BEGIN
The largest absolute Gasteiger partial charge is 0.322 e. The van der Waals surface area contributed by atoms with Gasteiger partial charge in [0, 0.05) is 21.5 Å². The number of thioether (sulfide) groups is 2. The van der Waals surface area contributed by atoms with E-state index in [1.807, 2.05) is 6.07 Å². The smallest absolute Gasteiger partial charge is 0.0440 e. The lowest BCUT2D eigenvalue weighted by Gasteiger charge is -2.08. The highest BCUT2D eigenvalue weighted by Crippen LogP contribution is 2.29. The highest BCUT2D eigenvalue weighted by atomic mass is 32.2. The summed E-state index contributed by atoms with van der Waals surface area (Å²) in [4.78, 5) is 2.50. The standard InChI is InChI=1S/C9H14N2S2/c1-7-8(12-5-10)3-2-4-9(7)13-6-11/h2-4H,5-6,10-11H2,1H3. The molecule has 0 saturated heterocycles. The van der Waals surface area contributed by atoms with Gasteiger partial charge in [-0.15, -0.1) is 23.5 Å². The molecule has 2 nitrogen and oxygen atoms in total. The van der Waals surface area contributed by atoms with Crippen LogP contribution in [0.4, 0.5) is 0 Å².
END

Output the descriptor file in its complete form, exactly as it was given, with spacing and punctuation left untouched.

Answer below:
The largest absolute Gasteiger partial charge is 0.322 e. The van der Waals surface area contributed by atoms with Gasteiger partial charge in [0, 0.05) is 21.5 Å². The number of thioether (sulfide) groups is 2. The van der Waals surface area contributed by atoms with E-state index in [1.807, 2.05) is 6.07 Å². The smallest absolute Gasteiger partial charge is 0.0440 e. The lowest BCUT2D eigenvalue weighted by Gasteiger charge is -2.08. The highest BCUT2D eigenvalue weighted by Crippen LogP contribution is 2.29. The highest BCUT2D eigenvalue weighted by atomic mass is 32.2. The summed E-state index contributed by atoms with van der Waals surface area (Å²) in [4.78, 5) is 2.50. The standard InChI is InChI=1S/C9H14N2S2/c1-7-8(12-5-10)3-2-4-9(7)13-6-11/h2-4H,5-6,10-11H2,1H3. The molecule has 0 saturated heterocycles. The van der Waals surface area contributed by atoms with Gasteiger partial charge in [-0.15, -0.1) is 23.5 Å². The molecule has 2 nitrogen and oxygen atoms in total. The van der Waals surface area contributed by atoms with Crippen LogP contribution in [0.4, 0.5) is 0 Å².